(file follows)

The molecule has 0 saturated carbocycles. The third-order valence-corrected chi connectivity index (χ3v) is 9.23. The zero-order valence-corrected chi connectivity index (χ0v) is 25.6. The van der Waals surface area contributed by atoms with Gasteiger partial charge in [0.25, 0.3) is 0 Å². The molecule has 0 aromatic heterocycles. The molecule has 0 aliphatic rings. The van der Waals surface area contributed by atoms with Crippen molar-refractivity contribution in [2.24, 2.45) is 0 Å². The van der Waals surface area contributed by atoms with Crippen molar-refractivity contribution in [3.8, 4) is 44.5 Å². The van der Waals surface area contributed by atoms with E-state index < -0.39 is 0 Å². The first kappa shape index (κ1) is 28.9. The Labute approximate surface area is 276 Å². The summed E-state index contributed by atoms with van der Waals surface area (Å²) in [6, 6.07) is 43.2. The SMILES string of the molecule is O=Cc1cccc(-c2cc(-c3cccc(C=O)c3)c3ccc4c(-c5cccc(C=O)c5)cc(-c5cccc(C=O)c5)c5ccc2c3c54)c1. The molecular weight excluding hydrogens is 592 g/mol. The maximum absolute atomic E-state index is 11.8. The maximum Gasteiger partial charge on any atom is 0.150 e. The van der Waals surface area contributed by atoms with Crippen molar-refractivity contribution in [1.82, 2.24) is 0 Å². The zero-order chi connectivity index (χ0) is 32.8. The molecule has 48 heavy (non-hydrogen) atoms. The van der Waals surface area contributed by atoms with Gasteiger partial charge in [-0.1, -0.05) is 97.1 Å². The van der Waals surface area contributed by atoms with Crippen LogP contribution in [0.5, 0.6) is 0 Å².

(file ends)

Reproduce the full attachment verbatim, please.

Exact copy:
The molecule has 0 saturated carbocycles. The third-order valence-corrected chi connectivity index (χ3v) is 9.23. The zero-order valence-corrected chi connectivity index (χ0v) is 25.6. The van der Waals surface area contributed by atoms with Gasteiger partial charge in [0.25, 0.3) is 0 Å². The molecule has 0 aromatic heterocycles. The molecule has 0 aliphatic rings. The van der Waals surface area contributed by atoms with Crippen molar-refractivity contribution in [2.24, 2.45) is 0 Å². The van der Waals surface area contributed by atoms with Crippen molar-refractivity contribution in [3.8, 4) is 44.5 Å². The van der Waals surface area contributed by atoms with E-state index < -0.39 is 0 Å². The first kappa shape index (κ1) is 28.9. The Labute approximate surface area is 276 Å². The summed E-state index contributed by atoms with van der Waals surface area (Å²) in [6, 6.07) is 43.2. The SMILES string of the molecule is O=Cc1cccc(-c2cc(-c3cccc(C=O)c3)c3ccc4c(-c5cccc(C=O)c5)cc(-c5cccc(C=O)c5)c5ccc2c3c54)c1. The molecular weight excluding hydrogens is 592 g/mol. The maximum absolute atomic E-state index is 11.8. The maximum Gasteiger partial charge on any atom is 0.150 e. The van der Waals surface area contributed by atoms with Crippen molar-refractivity contribution in [1.82, 2.24) is 0 Å². The zero-order chi connectivity index (χ0) is 32.8. The molecule has 48 heavy (non-hydrogen) atoms. The van der Waals surface area contributed by atoms with Gasteiger partial charge in [-0.1, -0.05) is 97.1 Å². The van der Waals surface area contributed by atoms with Crippen LogP contribution in [0.5, 0.6) is 0 Å².